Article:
Project Description

Alfredo Biagini (Rome 1886 -1952), Hamadryde

Large fire majolica of 38 x 29 x 18 cm, datable to 1920 – 23 ca. Union of Italian Artistic Industries, Rome. Under the base in a rectangle imprinted in the paste the inscription SIAI / Rome. Provenance: Cipriano Efisio Oppo.

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I. De Guttry, M. P. Maino (curated by), Alfredo Biagini, Roma 1886-1952: sculture e ceramiche déco (catalogue of the exhibition, held in Villa Torlonia, Casino dei Principi in 2013), Iuno 2013, p. 89.

At the transition between the nineteenth and twentieth centuries the Decorative Arts acquire a new dignity and the small format sculpture, which can also be placed in private homes, becomes a fundamental piece of furniture. Its production is vast throughout Europe: made of bronze, wood, ceramic these small works represent the most varied themes. But it is the animal, which has always been the protagonist of the human figurative imagination, which in the early twentieth century became a particularly important subject, so much so that, in France, a separate category of animal sculptors emerged, which in Paris will have its own exhibition halls. Although animalistic sculpture, as a specialty, will not enjoy much consideration from traditional critics, it has nevertheless acquired its own artistic dignity, and sculptors such as Rembrandt Bugatti and Alfredo Biagini show that the boundary between pure art and decorative art is very blurred.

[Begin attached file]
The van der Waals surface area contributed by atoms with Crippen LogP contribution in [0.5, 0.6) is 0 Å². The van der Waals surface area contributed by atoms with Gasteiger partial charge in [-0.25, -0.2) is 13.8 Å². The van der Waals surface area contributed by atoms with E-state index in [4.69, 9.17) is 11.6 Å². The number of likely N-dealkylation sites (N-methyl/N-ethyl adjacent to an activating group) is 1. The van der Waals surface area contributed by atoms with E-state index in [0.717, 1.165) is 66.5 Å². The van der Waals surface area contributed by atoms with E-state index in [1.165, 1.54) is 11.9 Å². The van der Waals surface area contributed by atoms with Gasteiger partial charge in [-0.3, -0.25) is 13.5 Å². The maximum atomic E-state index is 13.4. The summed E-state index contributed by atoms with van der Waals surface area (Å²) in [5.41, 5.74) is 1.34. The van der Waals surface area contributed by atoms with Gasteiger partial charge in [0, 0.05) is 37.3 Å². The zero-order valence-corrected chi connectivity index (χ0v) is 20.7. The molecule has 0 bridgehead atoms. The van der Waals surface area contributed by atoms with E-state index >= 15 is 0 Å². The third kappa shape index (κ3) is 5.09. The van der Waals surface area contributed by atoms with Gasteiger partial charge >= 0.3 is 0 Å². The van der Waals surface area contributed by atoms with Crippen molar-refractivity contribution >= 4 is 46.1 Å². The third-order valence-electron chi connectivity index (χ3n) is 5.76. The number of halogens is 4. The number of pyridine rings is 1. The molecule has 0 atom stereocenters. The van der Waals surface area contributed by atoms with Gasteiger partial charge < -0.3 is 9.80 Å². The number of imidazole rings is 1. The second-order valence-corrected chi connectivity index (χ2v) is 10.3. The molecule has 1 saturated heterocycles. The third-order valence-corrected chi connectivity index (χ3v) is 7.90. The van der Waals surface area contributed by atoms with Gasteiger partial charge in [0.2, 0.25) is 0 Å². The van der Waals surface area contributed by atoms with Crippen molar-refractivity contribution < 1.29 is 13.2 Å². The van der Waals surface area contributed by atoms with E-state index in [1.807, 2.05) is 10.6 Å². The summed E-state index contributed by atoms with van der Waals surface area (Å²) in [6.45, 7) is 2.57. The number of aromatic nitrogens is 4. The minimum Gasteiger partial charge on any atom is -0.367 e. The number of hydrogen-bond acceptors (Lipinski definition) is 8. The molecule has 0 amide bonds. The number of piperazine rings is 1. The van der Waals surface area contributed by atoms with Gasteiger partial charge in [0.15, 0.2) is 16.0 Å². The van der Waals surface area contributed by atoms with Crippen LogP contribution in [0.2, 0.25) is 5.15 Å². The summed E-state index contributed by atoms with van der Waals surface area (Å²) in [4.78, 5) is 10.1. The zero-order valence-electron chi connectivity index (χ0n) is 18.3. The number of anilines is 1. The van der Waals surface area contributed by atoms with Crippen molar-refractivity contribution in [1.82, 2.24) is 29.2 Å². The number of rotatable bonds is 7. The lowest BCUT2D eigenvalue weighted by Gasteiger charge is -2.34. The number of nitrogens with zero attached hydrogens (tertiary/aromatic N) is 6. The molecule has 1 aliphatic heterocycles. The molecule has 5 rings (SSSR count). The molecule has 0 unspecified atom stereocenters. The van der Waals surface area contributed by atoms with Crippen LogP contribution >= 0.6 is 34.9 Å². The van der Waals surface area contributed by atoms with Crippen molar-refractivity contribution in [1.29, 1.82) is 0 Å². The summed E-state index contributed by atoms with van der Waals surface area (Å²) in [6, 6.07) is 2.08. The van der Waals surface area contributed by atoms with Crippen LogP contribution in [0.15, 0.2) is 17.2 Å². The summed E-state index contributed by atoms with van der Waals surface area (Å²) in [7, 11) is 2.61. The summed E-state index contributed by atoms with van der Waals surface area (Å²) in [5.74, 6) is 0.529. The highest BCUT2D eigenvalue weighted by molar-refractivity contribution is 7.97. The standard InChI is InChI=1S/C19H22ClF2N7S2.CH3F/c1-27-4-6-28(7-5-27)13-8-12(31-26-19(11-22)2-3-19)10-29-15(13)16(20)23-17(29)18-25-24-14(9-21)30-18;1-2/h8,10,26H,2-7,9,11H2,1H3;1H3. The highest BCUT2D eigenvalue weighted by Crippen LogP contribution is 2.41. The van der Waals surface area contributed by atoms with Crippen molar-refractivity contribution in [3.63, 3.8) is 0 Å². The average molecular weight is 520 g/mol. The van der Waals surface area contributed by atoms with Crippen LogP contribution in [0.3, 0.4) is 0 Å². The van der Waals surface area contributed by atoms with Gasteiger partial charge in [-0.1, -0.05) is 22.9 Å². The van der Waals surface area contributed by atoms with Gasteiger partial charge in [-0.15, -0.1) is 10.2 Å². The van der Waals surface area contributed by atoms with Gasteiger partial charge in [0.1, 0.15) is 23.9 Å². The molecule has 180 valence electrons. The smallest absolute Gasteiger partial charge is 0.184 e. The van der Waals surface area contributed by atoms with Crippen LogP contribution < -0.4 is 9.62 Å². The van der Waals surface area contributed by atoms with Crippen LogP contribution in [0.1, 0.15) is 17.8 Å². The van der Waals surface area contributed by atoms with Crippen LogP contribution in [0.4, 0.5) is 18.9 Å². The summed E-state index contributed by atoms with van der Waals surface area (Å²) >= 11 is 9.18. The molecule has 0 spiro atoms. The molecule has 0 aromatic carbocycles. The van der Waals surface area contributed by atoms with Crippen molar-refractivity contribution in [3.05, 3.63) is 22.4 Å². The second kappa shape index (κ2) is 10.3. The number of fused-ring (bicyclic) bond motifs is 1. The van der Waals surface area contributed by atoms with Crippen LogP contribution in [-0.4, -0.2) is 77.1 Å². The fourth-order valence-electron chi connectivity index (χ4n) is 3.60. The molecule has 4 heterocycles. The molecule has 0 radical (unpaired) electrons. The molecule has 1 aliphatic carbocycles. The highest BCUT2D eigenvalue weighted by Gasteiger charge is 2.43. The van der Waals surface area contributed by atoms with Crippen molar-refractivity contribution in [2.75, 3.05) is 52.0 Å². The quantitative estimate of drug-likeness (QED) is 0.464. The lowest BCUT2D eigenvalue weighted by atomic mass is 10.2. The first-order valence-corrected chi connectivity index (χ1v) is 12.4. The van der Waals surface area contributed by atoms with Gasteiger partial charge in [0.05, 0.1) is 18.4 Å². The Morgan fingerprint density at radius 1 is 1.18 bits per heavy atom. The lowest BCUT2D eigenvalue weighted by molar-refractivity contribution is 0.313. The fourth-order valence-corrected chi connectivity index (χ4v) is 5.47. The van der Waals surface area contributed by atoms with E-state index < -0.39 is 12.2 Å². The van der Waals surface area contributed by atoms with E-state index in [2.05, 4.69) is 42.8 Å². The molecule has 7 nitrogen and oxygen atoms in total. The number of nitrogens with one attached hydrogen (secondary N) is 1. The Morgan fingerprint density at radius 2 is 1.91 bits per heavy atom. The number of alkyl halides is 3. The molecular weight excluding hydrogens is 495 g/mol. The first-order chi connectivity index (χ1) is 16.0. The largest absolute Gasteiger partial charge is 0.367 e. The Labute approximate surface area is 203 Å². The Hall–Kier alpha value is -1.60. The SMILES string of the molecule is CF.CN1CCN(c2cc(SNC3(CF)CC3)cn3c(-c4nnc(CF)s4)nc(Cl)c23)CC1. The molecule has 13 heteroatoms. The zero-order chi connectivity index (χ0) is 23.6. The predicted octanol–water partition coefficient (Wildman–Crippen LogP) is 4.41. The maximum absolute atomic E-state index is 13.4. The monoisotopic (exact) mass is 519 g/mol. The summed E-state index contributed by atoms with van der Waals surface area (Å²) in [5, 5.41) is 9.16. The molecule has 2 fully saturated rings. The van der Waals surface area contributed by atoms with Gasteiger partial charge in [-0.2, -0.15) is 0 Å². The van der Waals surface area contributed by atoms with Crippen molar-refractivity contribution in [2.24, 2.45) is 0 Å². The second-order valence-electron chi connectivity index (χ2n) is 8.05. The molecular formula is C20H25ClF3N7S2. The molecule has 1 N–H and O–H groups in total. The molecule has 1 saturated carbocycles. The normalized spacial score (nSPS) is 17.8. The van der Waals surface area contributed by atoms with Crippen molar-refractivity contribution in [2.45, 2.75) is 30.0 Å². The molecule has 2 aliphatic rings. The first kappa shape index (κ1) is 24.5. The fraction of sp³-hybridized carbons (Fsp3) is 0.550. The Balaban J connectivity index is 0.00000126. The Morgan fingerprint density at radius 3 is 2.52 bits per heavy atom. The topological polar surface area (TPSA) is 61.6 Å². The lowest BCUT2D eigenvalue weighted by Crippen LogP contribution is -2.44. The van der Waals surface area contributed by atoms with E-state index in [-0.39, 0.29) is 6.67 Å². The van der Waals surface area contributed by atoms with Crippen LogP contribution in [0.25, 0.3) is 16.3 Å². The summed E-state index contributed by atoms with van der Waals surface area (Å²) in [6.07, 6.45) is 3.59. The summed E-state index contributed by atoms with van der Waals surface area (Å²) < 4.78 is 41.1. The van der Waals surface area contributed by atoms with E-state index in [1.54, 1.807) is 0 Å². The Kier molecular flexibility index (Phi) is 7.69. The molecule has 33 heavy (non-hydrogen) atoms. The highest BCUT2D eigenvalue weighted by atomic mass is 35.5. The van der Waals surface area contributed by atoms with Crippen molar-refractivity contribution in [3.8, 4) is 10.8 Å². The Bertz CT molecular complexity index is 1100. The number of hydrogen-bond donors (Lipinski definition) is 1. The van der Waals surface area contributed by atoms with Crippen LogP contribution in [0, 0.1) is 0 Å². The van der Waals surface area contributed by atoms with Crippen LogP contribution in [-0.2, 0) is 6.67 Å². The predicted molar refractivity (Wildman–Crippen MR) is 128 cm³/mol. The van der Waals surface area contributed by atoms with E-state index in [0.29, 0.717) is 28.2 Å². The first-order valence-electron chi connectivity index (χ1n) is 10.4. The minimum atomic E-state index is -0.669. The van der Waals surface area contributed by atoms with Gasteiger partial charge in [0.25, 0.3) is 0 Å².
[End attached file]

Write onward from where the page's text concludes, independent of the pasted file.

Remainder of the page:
Alfredo Biagini

In particular, Alfredo Biagini for a long time dedicated himself to the theme of animals, depicting above all the felines and quadrumans that he interpreted, beyond the naturalistic objectivity of the subjects, with physiognomic and mimic characterizations: elements derived from the study of comparative anatomy and studies from true in zoos. At Villa Strohl-Fern, on the occasion of the IV International Exhibition of Art of the Roman Secession held in 1916, he exhibited the well-known marble sculpture veined the hamadryde, portrayed crouching with a fruit in hand, then re-proposed in numerous ceramic and other versions materials. This small production can be traced back to this small ceramic hamadryde, treated with glazes of different shades, from the collection of Cipriano Efisio Oppo. The choice of such a particular animal was part of Biagini’s more general interest in rare species and related to distant territories, which reflected the taste for the exotic of 19th century derivation, still strongly shared by the artists and the public of the time.

Biagini’s fame as an animalist consolidated in June 1918 at the exhibition in the Casina dei Pincio, organized by Marcello Piacentini, in which he represented, together with Attilio Selva, the “new Roman sculpture”.